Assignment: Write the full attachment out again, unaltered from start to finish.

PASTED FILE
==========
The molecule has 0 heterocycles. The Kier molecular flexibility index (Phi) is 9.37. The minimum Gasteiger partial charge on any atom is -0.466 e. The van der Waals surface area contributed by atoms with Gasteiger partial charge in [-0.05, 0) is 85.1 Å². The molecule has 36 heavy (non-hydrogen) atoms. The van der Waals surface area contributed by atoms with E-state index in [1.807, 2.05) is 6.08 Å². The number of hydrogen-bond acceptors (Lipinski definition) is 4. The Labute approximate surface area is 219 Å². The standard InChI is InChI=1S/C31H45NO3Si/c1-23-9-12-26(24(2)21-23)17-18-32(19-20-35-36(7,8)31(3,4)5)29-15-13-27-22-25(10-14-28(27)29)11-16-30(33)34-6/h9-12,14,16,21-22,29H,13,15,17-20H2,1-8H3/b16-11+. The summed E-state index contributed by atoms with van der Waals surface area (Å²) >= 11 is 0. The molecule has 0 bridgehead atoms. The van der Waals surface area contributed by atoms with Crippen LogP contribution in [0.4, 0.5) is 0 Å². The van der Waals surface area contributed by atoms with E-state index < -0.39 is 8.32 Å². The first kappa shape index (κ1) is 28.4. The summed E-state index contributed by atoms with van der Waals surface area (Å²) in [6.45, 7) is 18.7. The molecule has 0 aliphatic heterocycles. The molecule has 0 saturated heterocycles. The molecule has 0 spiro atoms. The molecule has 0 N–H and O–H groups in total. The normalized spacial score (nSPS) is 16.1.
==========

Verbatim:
The molecule has 0 heterocycles. The Kier molecular flexibility index (Phi) is 9.37. The minimum Gasteiger partial charge on any atom is -0.466 e. The van der Waals surface area contributed by atoms with Gasteiger partial charge in [-0.05, 0) is 85.1 Å². The molecule has 36 heavy (non-hydrogen) atoms. The van der Waals surface area contributed by atoms with E-state index in [1.807, 2.05) is 6.08 Å². The number of hydrogen-bond acceptors (Lipinski definition) is 4. The Labute approximate surface area is 219 Å². The standard InChI is InChI=1S/C31H45NO3Si/c1-23-9-12-26(24(2)21-23)17-18-32(19-20-35-36(7,8)31(3,4)5)29-15-13-27-22-25(10-14-28(27)29)11-16-30(33)34-6/h9-12,14,16,21-22,29H,13,15,17-20H2,1-8H3/b16-11+. The summed E-state index contributed by atoms with van der Waals surface area (Å²) >= 11 is 0. The molecule has 0 bridgehead atoms. The van der Waals surface area contributed by atoms with Crippen LogP contribution in [0.4, 0.5) is 0 Å². The van der Waals surface area contributed by atoms with E-state index < -0.39 is 8.32 Å². The first kappa shape index (κ1) is 28.4. The summed E-state index contributed by atoms with van der Waals surface area (Å²) in [6.45, 7) is 18.7. The molecule has 0 aliphatic heterocycles. The molecule has 0 saturated heterocycles. The molecule has 0 spiro atoms. The molecule has 0 N–H and O–H groups in total. The normalized spacial score (nSPS) is 16.1.